"If you change your mind, we'll be at Jack's on seventh." Cameron smiled at him again, and they left together. Kutner shook his head, and unlocked his car. Crawling inside, he sat for a moment in the darkness before starting the car and backing out of his space.

It was after eleven when he'd gotten home. He'd dropped his backpack at the door, and flung his keys on the table. Snatching the remote off the table, he turned the TV on, selected Adult Swim and let the channel change while he strode into the kitchen. Pausing, head bowed, he opened the cupboard and let his hand settle on the box of Lucky Charms. As he'd told Thirteen, he'd been six when his parents had been killed. He'd spent most of a night in the police station, answering questions, hoping against hope that his parents really were okay. When his grandmother had shown up just past three in the morning, he'd known they were really gone. She'd clucked and fussed and gathered him close. She'd guided him into her kitchen and sat him down on a chair, knelt before him. He'd stared at her, wide-eyed, when she explained to him that his mom and dad were gone forever. It didn't mean they loved him less. It didn't mean he didn't love them. Sometimes, she'd said, accidents happened. But everything happened for a reason. It meant that he could live with her. He would always have a place to live, and someone would always take care of him. God would see to that. She'd asked if he had anything he wanted to know. He'd considered it, biting his lip and meeting her gaze shyly, tangling his fingers together and twisting them slightly.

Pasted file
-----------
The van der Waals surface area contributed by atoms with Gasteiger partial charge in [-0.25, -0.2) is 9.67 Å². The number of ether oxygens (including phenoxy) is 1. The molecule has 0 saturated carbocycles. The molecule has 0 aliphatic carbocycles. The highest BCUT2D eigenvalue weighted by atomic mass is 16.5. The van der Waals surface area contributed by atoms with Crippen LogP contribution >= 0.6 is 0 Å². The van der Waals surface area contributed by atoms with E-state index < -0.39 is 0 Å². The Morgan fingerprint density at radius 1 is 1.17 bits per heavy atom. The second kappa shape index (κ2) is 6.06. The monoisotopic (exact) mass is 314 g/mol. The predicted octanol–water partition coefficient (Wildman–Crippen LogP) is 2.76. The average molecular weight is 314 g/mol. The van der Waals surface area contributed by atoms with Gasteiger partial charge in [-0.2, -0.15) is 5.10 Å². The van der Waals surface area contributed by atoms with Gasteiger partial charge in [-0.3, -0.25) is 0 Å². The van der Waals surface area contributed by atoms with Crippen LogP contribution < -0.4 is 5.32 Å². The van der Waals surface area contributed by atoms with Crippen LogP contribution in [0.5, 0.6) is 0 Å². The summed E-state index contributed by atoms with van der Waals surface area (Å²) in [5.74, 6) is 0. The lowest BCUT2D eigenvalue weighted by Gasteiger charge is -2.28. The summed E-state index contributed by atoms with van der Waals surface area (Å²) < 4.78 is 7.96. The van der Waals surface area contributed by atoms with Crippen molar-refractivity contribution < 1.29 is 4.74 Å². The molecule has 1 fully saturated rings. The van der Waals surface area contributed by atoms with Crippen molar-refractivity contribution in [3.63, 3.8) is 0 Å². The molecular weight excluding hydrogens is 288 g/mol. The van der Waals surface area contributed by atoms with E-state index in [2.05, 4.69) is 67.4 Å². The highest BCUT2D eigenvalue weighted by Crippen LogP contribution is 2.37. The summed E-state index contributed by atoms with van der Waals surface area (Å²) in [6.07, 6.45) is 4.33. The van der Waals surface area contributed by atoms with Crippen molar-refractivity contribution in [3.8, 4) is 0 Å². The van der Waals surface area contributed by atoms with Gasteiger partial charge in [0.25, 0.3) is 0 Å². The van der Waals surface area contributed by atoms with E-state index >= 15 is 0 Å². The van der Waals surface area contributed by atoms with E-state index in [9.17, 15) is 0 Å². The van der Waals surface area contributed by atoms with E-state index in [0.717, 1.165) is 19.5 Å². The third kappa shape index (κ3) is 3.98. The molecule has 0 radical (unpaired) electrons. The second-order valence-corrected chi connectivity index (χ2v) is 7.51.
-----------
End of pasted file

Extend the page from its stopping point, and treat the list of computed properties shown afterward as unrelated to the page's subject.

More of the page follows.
"Lucky Charms." He'd said, and she'd blinked in surprise before laughing aloud. He'd smiled then, uncertain why she'd laughed but pleased that he had made her do so. It was late, he was hungry. He'd always liked the marshmallows and the way the milk was sweet after he'd eaten every single piece. She'd brushed his hair away from his face and gotten up to get him a bowl.

He poured himself a bowl, and added milk. Turning off the kitchen light, he sunk his spoon into the bowl and scooped up a clump of marshmallows. Sometimes accidents happened, he told himself. Everything happened for a reason. It didn't mean Wilson hadn't loved Amber. It didn't mean House hadn't loved Wilson. Everything would work out, somehow.

God would see to that.